Readers of my blog know that I am a huge fan of the Model-Glue framework. While I certainly don’t consider myself an expert, I thought folks might appreciate a simple walk through building a real Model-Glue application. With that in mind, I’m starting a new series today. In this series I’ll design a Model-Glue application and share the complete code as each step is built. I will also host the application online so my readers can see it in action (and see it as we build it up). One quick reminder before we start. I’m a Model-Glue newbie. I love it and I want the world to appreciate it, but do know that I’ll probably make a few mistakes along the way. Those of you more advanced then I, feel free to chime in, or even just to point out alternatives. So with that out of the way, let’s get started. My assumption is that if you are reading this, you already have an idea what Model-Glue is. In case you don’t, let me commit a quick round of copyright theft and quote from the Model-Glue Quick Start (And by the way, the quickstart on the web site is actually a little bit older. You should consult the quick start from the Model-Glue download):
There's been a lot of talk about using ColdFusion Components (CFCs) to seperate presentation layer from business logic. Model-Glue facilitates this by giving you an easier, more powerful way to connect your presentation layer (View) from your business logic (Model). It does this by letting you create what are called "Controllers", and then letting you define how they interact with the presentation layer (We're calling it View from now on!) through a simple XML schema.
That really doesn’t do it justice, but hopefully it gives you an inkling about the power of Model-Glue. With that in mind, let’s talk a bit about the application we are building. I’ve never been a huge fan of Flickr, but a friend kind of convinced me to take a second look. I have to admit I like how easy it is, especially the Windows client that let’s you drag and drop pictures to upload. All was going great until I discovered a little problem. While I like that you can tag your photos to be private, the only way that your friends can view the pictures is if they register as well. What I was hoping for was either a simple password or a unique URL to share with family.
- Our application will attempt to solve this. It will have the following features:A user can register for the site.
- A user can logon with a username and password. (Once they have registered of course.)
- A user can create, edit, and delete galleries. Galleries are nothing more than folders with nice names.
- A user can upload photos to galleries. A user can delete the photos as well. To keep things simple, we won't worry about captions or photo metadata or anything like that.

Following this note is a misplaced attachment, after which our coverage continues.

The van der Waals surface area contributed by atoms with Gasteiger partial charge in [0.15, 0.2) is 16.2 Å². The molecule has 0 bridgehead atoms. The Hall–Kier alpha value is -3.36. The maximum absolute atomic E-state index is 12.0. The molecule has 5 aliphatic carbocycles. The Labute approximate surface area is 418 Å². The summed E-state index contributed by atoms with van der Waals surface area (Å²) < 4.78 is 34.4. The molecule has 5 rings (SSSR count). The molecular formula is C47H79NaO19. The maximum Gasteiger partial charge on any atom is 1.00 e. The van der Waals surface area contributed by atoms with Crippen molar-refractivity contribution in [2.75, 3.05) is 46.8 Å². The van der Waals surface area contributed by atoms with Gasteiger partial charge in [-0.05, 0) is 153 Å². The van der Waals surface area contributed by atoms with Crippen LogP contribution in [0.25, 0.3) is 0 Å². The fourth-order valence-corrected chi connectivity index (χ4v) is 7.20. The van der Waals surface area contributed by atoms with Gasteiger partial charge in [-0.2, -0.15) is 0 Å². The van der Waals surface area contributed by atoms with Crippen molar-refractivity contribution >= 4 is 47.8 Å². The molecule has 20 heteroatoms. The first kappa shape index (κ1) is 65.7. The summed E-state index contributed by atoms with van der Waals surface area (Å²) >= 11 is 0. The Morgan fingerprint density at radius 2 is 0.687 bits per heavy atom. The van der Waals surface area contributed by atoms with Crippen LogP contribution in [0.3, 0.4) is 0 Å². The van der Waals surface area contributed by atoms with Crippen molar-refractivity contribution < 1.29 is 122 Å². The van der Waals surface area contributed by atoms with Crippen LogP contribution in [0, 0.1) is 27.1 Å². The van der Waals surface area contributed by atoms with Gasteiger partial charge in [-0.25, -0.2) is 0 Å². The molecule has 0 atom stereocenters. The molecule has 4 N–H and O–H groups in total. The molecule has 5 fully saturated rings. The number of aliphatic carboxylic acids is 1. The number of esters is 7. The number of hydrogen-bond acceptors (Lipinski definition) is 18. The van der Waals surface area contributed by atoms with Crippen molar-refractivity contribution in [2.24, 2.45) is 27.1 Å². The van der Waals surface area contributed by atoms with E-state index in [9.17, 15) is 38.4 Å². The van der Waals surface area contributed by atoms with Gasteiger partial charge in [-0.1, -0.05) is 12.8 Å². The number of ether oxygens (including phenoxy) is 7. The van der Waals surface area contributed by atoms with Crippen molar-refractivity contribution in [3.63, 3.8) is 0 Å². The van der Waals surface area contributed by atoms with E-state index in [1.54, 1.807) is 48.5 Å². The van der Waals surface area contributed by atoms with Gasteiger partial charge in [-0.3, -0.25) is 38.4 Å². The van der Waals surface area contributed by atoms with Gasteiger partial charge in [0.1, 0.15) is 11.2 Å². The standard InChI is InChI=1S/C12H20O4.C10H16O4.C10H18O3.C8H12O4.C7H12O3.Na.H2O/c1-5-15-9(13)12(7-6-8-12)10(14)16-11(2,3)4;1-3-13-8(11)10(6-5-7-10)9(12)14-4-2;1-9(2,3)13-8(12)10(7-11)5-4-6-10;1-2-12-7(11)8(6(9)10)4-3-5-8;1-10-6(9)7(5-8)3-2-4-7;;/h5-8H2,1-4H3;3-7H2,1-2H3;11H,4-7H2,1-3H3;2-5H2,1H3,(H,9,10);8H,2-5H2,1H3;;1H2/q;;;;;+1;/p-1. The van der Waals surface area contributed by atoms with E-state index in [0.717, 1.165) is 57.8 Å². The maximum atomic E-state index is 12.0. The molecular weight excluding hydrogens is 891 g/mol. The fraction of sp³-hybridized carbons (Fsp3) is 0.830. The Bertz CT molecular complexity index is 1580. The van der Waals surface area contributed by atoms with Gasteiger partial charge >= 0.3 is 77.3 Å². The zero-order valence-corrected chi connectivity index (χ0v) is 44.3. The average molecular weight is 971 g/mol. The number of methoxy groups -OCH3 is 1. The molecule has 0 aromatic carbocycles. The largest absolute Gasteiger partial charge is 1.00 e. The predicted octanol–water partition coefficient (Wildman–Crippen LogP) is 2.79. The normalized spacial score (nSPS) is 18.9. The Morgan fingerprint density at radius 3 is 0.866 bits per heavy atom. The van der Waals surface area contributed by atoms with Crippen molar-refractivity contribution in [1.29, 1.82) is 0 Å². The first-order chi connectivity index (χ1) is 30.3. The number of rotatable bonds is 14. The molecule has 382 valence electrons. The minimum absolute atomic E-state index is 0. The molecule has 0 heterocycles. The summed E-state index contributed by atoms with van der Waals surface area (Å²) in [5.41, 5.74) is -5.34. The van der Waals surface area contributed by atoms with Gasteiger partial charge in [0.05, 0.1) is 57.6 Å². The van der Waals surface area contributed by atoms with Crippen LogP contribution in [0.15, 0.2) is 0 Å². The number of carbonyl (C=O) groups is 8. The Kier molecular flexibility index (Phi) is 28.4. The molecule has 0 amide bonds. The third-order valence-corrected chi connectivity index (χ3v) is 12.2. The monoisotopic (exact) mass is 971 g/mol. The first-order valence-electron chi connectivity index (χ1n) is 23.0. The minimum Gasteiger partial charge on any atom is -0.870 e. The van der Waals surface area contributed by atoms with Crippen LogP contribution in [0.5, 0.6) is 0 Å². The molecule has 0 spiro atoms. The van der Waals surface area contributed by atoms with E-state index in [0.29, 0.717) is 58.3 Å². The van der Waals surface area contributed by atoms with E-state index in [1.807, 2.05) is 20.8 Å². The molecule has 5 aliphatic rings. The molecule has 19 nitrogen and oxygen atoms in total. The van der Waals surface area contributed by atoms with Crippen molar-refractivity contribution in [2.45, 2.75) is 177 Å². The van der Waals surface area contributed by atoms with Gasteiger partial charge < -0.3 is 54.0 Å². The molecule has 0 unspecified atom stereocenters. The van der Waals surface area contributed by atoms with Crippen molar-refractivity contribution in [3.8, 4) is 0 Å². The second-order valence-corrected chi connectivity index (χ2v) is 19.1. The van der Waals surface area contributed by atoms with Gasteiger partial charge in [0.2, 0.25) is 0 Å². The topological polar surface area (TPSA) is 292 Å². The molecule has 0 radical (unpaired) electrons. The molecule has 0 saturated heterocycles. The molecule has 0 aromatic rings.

- A user can view a gallery as a slide show, a slide show being nothing more than an HTML display of each photo with links to the previous and next image.
- Last but not least, the user can create a guest password. A guest password lets someone view your photos.
So, I had hope this would be a bit simpler, but as I typed it out, like most things, it got more complex. However, we will take things slowly, and build out the application in steps. With that in mind, let's tackle the very beginning of this application by first downloading the Model-Glue framework. You can download the code here. Once downloaded, you should follow the Quick Start instructions in the zip to install the framework. I'd also recommend creating a new virtual server to run the code. If that sounded like Greek to you, I highly recommend reading the ACME Guide by Stephen Collins. He takes you through the process of installing Apache and creating virtual servers.
Assuming you have the server set up, and the Model-Glue zip downloaded, you will find a "modelglueapplicationtemplate" folder. This is a skeleton Model-Glue application that you can use as the basis of any new Model-Glue application.
The first thing you want to do is... edit the Application name in the Application.cfm file. I only mention this as I forgot to do so, and went crazy trying to debug an issue with this. The Application.cfm file should look like so (I've added line breaks to make it readable here):
<cfsilent> <cfapplication name="ModelGlueApplicationTemplate" sessionmanagement="true"/> </cfsilent>Change the name to "PhotoGallery" and your code will look like so:
<cfsilent> <cfapplication name="PhotoGallery" sessionmanagement="true"/> </cfsilent>To be fair, this is mentioned in the Quick Start, but I must have been a bit lazy that day. Next we need to configure the ModelGlue.xml file found in the config folder. This is the main file that will control just about everything in the application. We need to edit three lines in it. The lines are below:
(from the <config> block) <setting name="beanMappings" value="/modelglueapplicationtemplate/config/beans/" /> <setting name="viewMappings" value="/modelglueapplicationtemplate/views" /> (and from the <controllers> block) <controller name="myController" type="modelglueapplicationtemplate.controller.Controller">The Quick Start guide recommends simply rewriting "modelglueapplicationtemplate" with the name of your application. But this only works if you have a ColdFusion mapping or are creating a folder under web root. In our case, our Model-Glue application is at web root. So we will modify the three lines above to look like so:
<setting name="beanMappings" value="/config/beans/" /> <setting name="viewMappings" value="/views" /> <controller name="myController" type="controller.Controller">Still with me? If you open up your application (mine runs at dev.photogallery.com), you should see the default Model-Glue home page. You can see this here. That's it for today. The next entry will discuss how we can apply security to our application so a user is forced to logon or register.